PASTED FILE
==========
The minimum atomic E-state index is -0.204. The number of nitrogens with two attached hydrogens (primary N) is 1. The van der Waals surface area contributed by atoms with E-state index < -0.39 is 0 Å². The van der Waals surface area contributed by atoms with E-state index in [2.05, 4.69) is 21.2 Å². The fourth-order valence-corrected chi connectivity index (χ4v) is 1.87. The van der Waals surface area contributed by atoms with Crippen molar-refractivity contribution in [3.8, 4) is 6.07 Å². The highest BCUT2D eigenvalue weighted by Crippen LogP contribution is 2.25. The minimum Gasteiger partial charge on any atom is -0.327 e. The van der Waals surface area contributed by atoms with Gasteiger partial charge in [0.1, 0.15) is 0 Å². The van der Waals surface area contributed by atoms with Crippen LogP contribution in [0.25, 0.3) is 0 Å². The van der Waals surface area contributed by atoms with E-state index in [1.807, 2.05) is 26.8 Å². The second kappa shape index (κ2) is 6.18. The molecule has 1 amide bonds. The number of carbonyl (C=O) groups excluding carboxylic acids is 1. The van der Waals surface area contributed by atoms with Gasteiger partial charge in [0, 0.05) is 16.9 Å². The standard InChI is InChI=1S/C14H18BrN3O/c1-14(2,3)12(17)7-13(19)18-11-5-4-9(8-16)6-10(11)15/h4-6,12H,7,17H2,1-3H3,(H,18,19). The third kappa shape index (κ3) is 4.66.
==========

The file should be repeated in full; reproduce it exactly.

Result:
The minimum atomic E-state index is -0.204. The number of nitrogens with two attached hydrogens (primary N) is 1. The van der Waals surface area contributed by atoms with E-state index < -0.39 is 0 Å². The van der Waals surface area contributed by atoms with E-state index in [2.05, 4.69) is 21.2 Å². The fourth-order valence-corrected chi connectivity index (χ4v) is 1.87. The van der Waals surface area contributed by atoms with Crippen molar-refractivity contribution in [3.8, 4) is 6.07 Å². The highest BCUT2D eigenvalue weighted by Crippen LogP contribution is 2.25. The minimum Gasteiger partial charge on any atom is -0.327 e. The van der Waals surface area contributed by atoms with Gasteiger partial charge in [0.1, 0.15) is 0 Å². The van der Waals surface area contributed by atoms with Crippen LogP contribution in [0.25, 0.3) is 0 Å². The van der Waals surface area contributed by atoms with E-state index in [1.807, 2.05) is 26.8 Å². The second kappa shape index (κ2) is 6.18. The molecule has 1 amide bonds. The number of carbonyl (C=O) groups excluding carboxylic acids is 1. The van der Waals surface area contributed by atoms with Gasteiger partial charge in [0, 0.05) is 16.9 Å². The standard InChI is InChI=1S/C14H18BrN3O/c1-14(2,3)12(17)7-13(19)18-11-5-4-9(8-16)6-10(11)15/h4-6,12H,7,17H2,1-3H3,(H,18,19). The third kappa shape index (κ3) is 4.66.